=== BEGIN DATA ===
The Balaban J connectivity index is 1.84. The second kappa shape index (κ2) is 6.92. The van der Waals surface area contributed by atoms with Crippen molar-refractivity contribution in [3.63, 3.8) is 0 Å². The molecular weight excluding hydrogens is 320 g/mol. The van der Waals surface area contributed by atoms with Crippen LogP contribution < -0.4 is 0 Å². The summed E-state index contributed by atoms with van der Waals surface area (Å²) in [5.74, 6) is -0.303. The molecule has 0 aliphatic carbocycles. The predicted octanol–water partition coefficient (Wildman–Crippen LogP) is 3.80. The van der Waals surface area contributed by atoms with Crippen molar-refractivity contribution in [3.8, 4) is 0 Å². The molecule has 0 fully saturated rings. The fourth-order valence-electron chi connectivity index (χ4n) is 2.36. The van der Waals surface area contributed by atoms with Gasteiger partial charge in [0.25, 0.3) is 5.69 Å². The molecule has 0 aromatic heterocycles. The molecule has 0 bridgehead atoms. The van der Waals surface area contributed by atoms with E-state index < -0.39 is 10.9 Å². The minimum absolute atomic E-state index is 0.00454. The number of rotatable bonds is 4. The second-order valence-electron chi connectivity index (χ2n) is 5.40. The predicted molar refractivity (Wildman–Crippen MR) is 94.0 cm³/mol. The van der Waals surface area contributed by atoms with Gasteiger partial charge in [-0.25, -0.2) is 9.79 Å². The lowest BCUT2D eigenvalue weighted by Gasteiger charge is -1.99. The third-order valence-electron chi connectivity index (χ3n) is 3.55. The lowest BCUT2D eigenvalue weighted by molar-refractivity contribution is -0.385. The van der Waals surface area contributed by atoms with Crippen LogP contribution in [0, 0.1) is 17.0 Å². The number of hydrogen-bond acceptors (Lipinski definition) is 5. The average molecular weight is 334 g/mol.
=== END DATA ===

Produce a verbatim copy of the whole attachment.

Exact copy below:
The Balaban J connectivity index is 1.84. The second kappa shape index (κ2) is 6.92. The van der Waals surface area contributed by atoms with Crippen molar-refractivity contribution in [3.63, 3.8) is 0 Å². The molecular weight excluding hydrogens is 320 g/mol. The van der Waals surface area contributed by atoms with Crippen LogP contribution < -0.4 is 0 Å². The summed E-state index contributed by atoms with van der Waals surface area (Å²) in [5.74, 6) is -0.303. The molecule has 0 aliphatic carbocycles. The predicted octanol–water partition coefficient (Wildman–Crippen LogP) is 3.80. The van der Waals surface area contributed by atoms with Crippen molar-refractivity contribution in [3.8, 4) is 0 Å². The molecule has 0 fully saturated rings. The fourth-order valence-electron chi connectivity index (χ4n) is 2.36. The van der Waals surface area contributed by atoms with Gasteiger partial charge in [0.25, 0.3) is 5.69 Å². The molecule has 0 aromatic heterocycles. The molecule has 0 bridgehead atoms. The van der Waals surface area contributed by atoms with E-state index < -0.39 is 10.9 Å². The minimum absolute atomic E-state index is 0.00454. The number of rotatable bonds is 4. The second-order valence-electron chi connectivity index (χ2n) is 5.40. The predicted molar refractivity (Wildman–Crippen MR) is 94.0 cm³/mol. The van der Waals surface area contributed by atoms with Gasteiger partial charge in [-0.25, -0.2) is 9.79 Å². The lowest BCUT2D eigenvalue weighted by Gasteiger charge is -1.99. The third-order valence-electron chi connectivity index (χ3n) is 3.55. The lowest BCUT2D eigenvalue weighted by molar-refractivity contribution is -0.385. The van der Waals surface area contributed by atoms with Crippen LogP contribution in [0, 0.1) is 17.0 Å². The number of hydrogen-bond acceptors (Lipinski definition) is 5. The average molecular weight is 334 g/mol.